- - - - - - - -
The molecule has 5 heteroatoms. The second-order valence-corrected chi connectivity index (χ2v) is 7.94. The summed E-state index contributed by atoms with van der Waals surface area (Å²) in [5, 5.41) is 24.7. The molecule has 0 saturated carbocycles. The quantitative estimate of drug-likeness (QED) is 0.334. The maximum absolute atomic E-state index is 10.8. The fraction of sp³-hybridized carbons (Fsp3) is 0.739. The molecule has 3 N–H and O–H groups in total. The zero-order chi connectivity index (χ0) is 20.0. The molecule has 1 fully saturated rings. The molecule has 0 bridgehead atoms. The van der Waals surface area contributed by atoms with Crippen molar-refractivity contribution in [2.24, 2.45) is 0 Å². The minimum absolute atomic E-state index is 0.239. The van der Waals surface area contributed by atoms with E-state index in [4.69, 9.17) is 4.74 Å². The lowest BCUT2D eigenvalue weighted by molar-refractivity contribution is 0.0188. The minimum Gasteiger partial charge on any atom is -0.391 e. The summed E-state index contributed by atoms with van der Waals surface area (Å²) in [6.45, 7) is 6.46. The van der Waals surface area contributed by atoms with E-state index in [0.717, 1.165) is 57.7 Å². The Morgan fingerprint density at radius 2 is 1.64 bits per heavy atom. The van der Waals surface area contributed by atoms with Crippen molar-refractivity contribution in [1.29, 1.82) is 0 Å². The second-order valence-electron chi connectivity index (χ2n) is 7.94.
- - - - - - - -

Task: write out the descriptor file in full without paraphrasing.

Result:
The molecule has 5 heteroatoms. The second-order valence-corrected chi connectivity index (χ2v) is 7.94. The summed E-state index contributed by atoms with van der Waals surface area (Å²) in [5, 5.41) is 24.7. The molecule has 0 saturated carbocycles. The quantitative estimate of drug-likeness (QED) is 0.334. The maximum absolute atomic E-state index is 10.8. The fraction of sp³-hybridized carbons (Fsp3) is 0.739. The molecule has 3 N–H and O–H groups in total. The zero-order chi connectivity index (χ0) is 20.0. The molecule has 1 fully saturated rings. The molecule has 0 bridgehead atoms. The van der Waals surface area contributed by atoms with Crippen molar-refractivity contribution in [2.24, 2.45) is 0 Å². The minimum absolute atomic E-state index is 0.239. The van der Waals surface area contributed by atoms with E-state index in [4.69, 9.17) is 4.74 Å². The lowest BCUT2D eigenvalue weighted by molar-refractivity contribution is 0.0188. The minimum Gasteiger partial charge on any atom is -0.391 e. The summed E-state index contributed by atoms with van der Waals surface area (Å²) in [6.45, 7) is 6.46. The van der Waals surface area contributed by atoms with E-state index in [0.717, 1.165) is 57.7 Å². The Morgan fingerprint density at radius 2 is 1.64 bits per heavy atom. The van der Waals surface area contributed by atoms with Crippen molar-refractivity contribution in [1.29, 1.82) is 0 Å². The second-order valence-electron chi connectivity index (χ2n) is 7.94.